A new permanent water refill station has been unveiled in Guernsey to make it easier for islanders to top up their bottles and cut sales of single-use plastics.
Guernsey Water has installed the refill station at the Liberation Monument in St Peter Port.
It has been unveiled on National Refill Day - a global public awareness campaign aiming to prevent plastic pollution.
Planning permission for the station was granted last year.
The location has been chosen because it is busy with pedestrians. It is hoped it will be popular with town shoppers, visitors and those attending events such as Seafront Sundays.
“People want to make changes to the way they live their lives to reduce their impact on the environment, this is one of many Guernsey Water refill points that makes it easy for people to just that. The difference with this station is that it is permanent, and we will be measuring how much water is used so we can see the amount of plastic waste that is prevented. The stations we have installed so far have been temporary, to support some of the outdoor events that happen across the island each year.” - Steve Langlois, Guernsey Water’s Managing Director.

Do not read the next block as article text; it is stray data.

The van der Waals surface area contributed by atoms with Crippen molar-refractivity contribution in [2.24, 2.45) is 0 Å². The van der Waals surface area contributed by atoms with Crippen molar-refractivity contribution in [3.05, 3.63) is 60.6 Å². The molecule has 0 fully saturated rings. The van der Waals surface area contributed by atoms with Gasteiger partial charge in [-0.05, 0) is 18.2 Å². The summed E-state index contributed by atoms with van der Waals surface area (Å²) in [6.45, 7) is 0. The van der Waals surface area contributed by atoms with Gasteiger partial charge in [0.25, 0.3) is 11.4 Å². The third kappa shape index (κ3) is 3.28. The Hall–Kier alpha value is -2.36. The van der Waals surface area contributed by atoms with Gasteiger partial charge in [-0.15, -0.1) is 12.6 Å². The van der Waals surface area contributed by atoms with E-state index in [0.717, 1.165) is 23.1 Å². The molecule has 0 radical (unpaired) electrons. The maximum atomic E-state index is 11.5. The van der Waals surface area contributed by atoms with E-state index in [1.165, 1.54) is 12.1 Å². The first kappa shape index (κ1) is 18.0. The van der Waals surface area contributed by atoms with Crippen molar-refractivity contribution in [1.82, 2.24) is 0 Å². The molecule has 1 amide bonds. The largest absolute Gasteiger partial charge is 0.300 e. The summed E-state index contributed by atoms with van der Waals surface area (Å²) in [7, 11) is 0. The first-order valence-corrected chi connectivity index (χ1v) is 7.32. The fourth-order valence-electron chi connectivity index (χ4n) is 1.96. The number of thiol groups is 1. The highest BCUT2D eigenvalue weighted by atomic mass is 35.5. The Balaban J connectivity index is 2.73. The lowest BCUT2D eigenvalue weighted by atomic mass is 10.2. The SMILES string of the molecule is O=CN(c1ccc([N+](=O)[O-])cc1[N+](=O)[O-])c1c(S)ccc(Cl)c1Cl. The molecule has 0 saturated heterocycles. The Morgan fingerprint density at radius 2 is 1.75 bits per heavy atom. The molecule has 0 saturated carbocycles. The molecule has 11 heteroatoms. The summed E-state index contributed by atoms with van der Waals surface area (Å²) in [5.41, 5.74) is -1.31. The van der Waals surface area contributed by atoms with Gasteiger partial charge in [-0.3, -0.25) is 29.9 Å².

The utility has worked with Public Health to ensure the cleanliness of the refill station with a schedule of routine maintenance, cleaning and testing.
Madeleine Norman from Plastic Free Guernsey has welcomed the water station;
“We’re proud to be part of this initiative to help reduce the use of single-use plastic bottles on the Island. Every year tons of unnecessary plastic waste is created. Proposals like this will not only help to decrease this, but also allows access to clean safe water for every member of the public at any time of the day.”
Refill Guernsey was launched in 2018. There are 63 refill business supporters dotted across the island where people can pop in and full up for free.
Meanwhile, Longis Bay is to be the site of Alderney's new water station.
It's being paid for by the Coastal Fountain Fund hosted by Sea-Changers, a UK based marine conservation charity.
Dr Mel Broadhurst-Allen, from the Alderney Wildlife Trust, says this is another step towards the island being a plastic-free community:
"We really want to reduce out plastic bottle purchases on Alderney, so whilst people are walking around enjoying our coastlines they can carry a bottle and fill up as they go rather than thinking 'oh, I'll just pop to the shop and buy a bottle."
Sadly, something like 70% of urban waste enters the sea - so if we can reduce plastic bottles, that is a good model to use."